44. ^ "Errejón presenta su proyecto para un Podemos "democrático" e "integrador" frente a "fórmulas del pasado"". rtve.es (in Spanish). 2016-12-16. Retrieved 2020-01-14.
  45. ^ "Podemos nombra a Irene Montero nueva portavoz en el Congreso, en sustitución de Errejón". Europa Press. 2017-02-18. Retrieved 2020-01-14.
  46. ^ "Errejón lanza en redes su candidatura 'Sí Madrid 2019' a las primarias". Público. Retrieved 2020-01-14.
  47. ^ "Errejón será el candidato de Podemos en la Comunidad de Madrid y Tania Sánchez cae al número tres". abc (in Spanish). 2018-05-14. Retrieved 2020-01-14.
  48. ^ "Errejón anuncia que irá a las elecciones con las siglas de Carmena". La Vanguardia (in Spanish). 2019-01-17. Retrieved 2020-01-14.
  49. ^ 20minutos (2019-01-17). "Errejón se desliga de Podemos para ir a las autonómicas bajo el paraguas de Carmena". www.20minutos.es - Últimas Noticias (in Spanish). Retrieved 2020-01-14.
  50. ^ "Ramón Espinar dimite de la dirección de Podemos en Madrid y deja su escaño en la Asamblea". abc (in Spanish). 2019-01-25. Retrieved 2020-01-14.
  51. ^ Vallín, Pedro (2019-01-21). "Íñigo Errejón deja su escaño en el Congreso". La Vanguardia (in Spanish). Retrieved 2020-01-14.
  52. ^ S. Calleja, Ignacio (11 November 2019). "El escaño de Higueras abre la lucha por el liderazgo de Más Madrid en la capital". ABC (in Spanish). Vocento. Retrieved 11 November 2019.
  53. ^ Junta Electoral Provincial de Madrid: "Elecciones a la Asamblea de Madrid 2019" (PDF). Boletín Oficial de la Comunidad de Madrid (134): 106–108. 7 June 2019. ISSN 1989-4791.
  54. ^ Riveiro, Aitor. "Debacle de Unidas Podemos el 26M: cae en Europa, pierde representación territorial y todas las alcaldías menos Cádiz". eldiario.es (in Spanish). Retrieved 2020-01-14.
  55. ^ Bécares, Roberto (23 September 2019). "El partido de Íñigo Errejón aprueba presentarse a las elecciones del 10-N". El Mundo.
  56. ^ Marcos, Ana; León, Pablo (26 September 2019). "Errejón promete que su partido estará "al servicio de un Gobierno progresista"". El País.
  57. ^ Caballero, Fátima (25 September 2019). "Errejón ya tiene marca para presentarse a las elecciones: concurrirá el 10 de noviembre con Más País". eldiario.es.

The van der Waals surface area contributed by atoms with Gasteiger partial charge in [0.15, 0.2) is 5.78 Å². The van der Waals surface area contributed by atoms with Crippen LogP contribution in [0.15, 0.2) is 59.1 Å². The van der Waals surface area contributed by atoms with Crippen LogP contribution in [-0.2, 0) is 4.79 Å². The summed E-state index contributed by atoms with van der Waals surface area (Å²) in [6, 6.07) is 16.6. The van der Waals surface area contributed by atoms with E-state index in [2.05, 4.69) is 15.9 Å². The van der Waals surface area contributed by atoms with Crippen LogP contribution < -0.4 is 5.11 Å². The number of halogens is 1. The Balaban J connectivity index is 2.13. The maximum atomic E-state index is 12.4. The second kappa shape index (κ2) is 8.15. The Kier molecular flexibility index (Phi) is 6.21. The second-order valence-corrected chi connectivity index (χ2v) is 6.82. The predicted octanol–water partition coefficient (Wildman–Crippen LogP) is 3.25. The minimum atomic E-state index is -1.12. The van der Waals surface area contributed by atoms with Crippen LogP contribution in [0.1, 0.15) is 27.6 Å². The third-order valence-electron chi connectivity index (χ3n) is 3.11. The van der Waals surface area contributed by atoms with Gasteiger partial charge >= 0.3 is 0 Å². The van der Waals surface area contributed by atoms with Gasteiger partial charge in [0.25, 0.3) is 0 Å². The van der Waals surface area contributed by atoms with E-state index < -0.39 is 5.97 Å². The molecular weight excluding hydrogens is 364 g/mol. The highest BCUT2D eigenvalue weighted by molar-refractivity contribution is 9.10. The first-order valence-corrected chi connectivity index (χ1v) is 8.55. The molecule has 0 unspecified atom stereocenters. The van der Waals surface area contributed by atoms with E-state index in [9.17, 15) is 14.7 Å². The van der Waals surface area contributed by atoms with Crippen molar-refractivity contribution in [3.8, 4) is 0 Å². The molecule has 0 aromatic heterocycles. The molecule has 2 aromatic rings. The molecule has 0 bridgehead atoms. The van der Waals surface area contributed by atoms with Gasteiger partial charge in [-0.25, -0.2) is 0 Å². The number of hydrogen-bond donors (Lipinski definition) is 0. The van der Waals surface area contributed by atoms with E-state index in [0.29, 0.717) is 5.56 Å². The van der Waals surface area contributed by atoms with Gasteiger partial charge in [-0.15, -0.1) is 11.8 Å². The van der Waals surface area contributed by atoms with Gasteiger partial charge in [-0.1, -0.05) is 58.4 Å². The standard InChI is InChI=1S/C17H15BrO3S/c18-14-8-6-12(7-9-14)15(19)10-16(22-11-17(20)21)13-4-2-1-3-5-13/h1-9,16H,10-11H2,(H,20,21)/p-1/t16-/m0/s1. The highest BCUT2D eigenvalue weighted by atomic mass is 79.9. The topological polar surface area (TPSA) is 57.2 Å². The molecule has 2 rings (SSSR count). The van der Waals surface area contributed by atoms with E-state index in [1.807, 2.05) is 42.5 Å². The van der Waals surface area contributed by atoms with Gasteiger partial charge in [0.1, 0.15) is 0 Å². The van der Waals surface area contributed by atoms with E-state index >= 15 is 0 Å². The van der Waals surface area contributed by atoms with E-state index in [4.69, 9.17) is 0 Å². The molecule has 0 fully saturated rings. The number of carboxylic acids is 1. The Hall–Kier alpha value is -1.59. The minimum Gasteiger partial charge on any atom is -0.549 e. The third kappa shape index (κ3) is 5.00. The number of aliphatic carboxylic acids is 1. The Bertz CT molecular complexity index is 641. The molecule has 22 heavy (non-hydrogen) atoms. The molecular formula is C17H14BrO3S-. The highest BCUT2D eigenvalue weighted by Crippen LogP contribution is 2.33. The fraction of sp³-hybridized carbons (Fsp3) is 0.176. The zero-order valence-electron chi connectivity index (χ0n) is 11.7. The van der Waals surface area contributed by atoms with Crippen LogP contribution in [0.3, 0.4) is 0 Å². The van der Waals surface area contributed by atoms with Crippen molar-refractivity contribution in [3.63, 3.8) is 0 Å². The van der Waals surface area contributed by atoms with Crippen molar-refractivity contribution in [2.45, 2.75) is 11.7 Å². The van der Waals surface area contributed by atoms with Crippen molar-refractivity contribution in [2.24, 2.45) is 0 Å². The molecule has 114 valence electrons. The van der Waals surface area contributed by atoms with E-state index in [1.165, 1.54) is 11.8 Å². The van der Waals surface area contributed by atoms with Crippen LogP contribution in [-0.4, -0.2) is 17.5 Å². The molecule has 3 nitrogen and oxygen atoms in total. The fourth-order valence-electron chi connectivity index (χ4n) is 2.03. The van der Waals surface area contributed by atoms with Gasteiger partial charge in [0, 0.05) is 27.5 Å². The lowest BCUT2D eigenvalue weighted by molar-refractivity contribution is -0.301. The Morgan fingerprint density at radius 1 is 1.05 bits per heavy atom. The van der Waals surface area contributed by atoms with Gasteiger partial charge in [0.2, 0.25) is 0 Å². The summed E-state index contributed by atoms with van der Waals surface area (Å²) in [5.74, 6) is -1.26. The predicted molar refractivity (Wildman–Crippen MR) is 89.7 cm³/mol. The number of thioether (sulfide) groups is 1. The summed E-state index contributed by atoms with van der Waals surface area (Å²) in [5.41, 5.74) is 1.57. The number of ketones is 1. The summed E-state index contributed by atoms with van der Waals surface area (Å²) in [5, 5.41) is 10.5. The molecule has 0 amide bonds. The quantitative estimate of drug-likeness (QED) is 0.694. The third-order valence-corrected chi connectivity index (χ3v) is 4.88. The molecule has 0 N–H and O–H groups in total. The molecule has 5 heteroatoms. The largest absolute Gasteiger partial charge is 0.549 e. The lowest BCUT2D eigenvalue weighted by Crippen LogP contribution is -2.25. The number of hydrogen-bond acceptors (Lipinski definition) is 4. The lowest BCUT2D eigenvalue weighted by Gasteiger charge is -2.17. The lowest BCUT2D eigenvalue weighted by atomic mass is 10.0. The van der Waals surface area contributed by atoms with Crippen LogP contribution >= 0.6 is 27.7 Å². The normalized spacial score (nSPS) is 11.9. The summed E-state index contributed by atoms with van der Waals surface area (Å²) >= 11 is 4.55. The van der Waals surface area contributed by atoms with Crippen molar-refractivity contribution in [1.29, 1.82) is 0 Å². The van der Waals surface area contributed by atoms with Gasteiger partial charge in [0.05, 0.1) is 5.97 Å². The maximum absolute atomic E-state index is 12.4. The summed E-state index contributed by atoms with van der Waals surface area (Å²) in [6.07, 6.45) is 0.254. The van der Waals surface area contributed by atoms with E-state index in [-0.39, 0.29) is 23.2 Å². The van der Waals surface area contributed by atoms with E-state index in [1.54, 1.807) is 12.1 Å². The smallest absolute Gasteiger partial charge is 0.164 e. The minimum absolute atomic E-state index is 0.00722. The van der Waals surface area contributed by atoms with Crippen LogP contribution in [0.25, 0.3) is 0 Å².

58. ^ "Más País, plataforma de Errejón, concurrirá el 10N en Sevilla, Málaga, Cádiz y Granada según el preacuerdo con Equo". Europa Press (in Spanish). 26 September 2019. Retrieved 11 November 2019.
  59. ^ "¿Dónde presentará Errejón a Más País el 10N?". La Vanguardia. October 5, 2019.
  60. ^ Pinar, Clara (4 January 2020). "Baile de votos en el Congreso: CC cambia al 'no', el PRC se abre al 'sí' y Errejón, ausente por enfermedad". 20minutos.es.
  61. ^ a b "Errejón agradece a Iglesias el acuerdo con el PSOE: "Gracias Pablo"". Europa Press. 7 January 2020.
  62. ^ Chazel & Fernández Vázquez 2019, p. 6.
  63. ^ Ferraresi 2016, p. 55.
  64. ^ Gerbaudo & Screti 2017, p. 3.
  65. ^ Franzé 2017, p. 237.
  66. ^ a b Laborda, Juan José (28 January 2019). "La quintaesencia del populismo". Voz Pópuli.
  67. ^ Nuria, Val (26 May 2016). "Íñigo Errejón: "En Venezuela hay colas porque tienen más dinero para consumir más"" (in Spanish). Ok Diario. Retrieved 7 July 2016.
  68. ^ Núñez Huesca, Rafael (25 May 2016). "Las absurdas causas de las colas en Venezuela, según Errejón". La Gaceta. Retrieved 7 July 2016.
  69. ^ Prieto, Alberto D. (7 February 2019). "Podemos afea a Errejón su repentino silencio sobre Venezuela: "Si hay alguien chavista es él"". El Español.
  70. ^ Fittipaldi, Raffaella (2016). "Íñigo Errejón, Chantal Mouffe (2015), Construir Pueblo. Hegemonía y radicalización de la democracia, Barcelona, Icaria Editorial, ISBN: 978-84-9888-660-3". Partecipazione e Conflitto. 9 (3): 1075–1079. ISSN 2035-6609.
  71. ^ "Errejón: Integrar al adversario, clave para que un proyecto tenga éxito". eldiario.es. 26 January 2020.
Party political offices
Preceded by
Position established
Political Secretary of Podemos
Succeeded by
Position abolished
Preceded by
Position established
Leader of the Unidas Podemos Confederal Group in the Congress of Deputies
Succeeded by
Irene Montero
Preceded by
Position established
Leader of the Más Madrid Group in the Assembly of Madrid
Succeeded by
Pablo Gómez Perpinyà